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Free Trade Champion? Australian Views of the US Trade Crusade Against Japan


  • Julia Lowell


US trade policymakers claim that single-handed US efforts to increase Japanese imports of foreign goods and services are benefiting exporters worldwide. Many observers disagree, arguing instead that US unilateralism is severely undermining the multilateral world trading system. Opinion is divided: while officials in the European Union and Japan have been openly critical of aggressive US trade policies, smaller countries such as Australia seem to be taking a more nuanced view of the ‘free trade champion’. This paper explores Australian views of US market-opening measures aimed at Japan, drawing on a series of interviews with Australian government officials and business leaders. It considers how US policies have impacted on Australia’s export opportunities in Japan and what policy tools are available to Australia for influencing the outcomes of US–Japan negotiations. Two opposing views are reported: first, that Australia should counter perceived US moves towards bilaterally managed trade and second that Australia should join with the US in its attempts to open Japanese markets. ‘We are asking Japan to open its markets. That will increase choice, quality, and competition for Japanese consumers of autos and auto parts. It will reduce prices for Japanese consumers of autos and auto parts. These steps will obviously be helpful to Japan’s trading partners who are trying to sell into those markets, and will obviously be helpful, we believe, to bring down the Japanese current account surplus which has been a persistent problem for the world economy.’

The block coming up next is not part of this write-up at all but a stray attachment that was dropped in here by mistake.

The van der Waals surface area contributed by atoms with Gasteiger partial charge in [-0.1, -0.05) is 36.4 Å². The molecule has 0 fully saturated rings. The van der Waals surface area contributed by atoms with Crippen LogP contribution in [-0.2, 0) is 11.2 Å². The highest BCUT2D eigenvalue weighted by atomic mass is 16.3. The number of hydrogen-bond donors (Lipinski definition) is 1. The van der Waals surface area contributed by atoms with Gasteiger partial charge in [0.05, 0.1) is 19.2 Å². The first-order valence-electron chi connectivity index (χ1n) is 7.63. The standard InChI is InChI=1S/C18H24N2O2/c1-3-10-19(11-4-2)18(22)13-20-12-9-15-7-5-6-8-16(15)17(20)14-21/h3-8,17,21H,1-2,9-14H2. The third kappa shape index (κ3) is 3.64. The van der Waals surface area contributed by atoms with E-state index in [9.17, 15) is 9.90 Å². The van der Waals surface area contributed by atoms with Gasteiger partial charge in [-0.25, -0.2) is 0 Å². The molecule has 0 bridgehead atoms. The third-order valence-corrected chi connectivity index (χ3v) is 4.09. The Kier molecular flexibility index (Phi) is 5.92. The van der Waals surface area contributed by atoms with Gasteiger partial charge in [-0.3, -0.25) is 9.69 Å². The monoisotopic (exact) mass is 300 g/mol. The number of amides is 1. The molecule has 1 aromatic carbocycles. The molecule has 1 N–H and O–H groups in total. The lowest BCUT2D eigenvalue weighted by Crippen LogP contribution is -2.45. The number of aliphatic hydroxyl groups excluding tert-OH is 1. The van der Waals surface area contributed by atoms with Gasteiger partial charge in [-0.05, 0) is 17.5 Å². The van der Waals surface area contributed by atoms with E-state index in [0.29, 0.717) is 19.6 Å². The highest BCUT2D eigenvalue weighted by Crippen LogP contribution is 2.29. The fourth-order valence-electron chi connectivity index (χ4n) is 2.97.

Suggested Citation

  • Julia Lowell, 1999. "Free Trade Champion? Australian Views of the US Trade Crusade Against Japan," Asia Pacific Economic Papers 295, Australia-Japan Research Centre, Crawford School of Public Policy, The Australian National University.
  • Handle: RePEc:csg:ajrcau:295

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    JEL classification:

    • F13 - International Economics - - Trade - - - Trade Policy; International Trade Organizations


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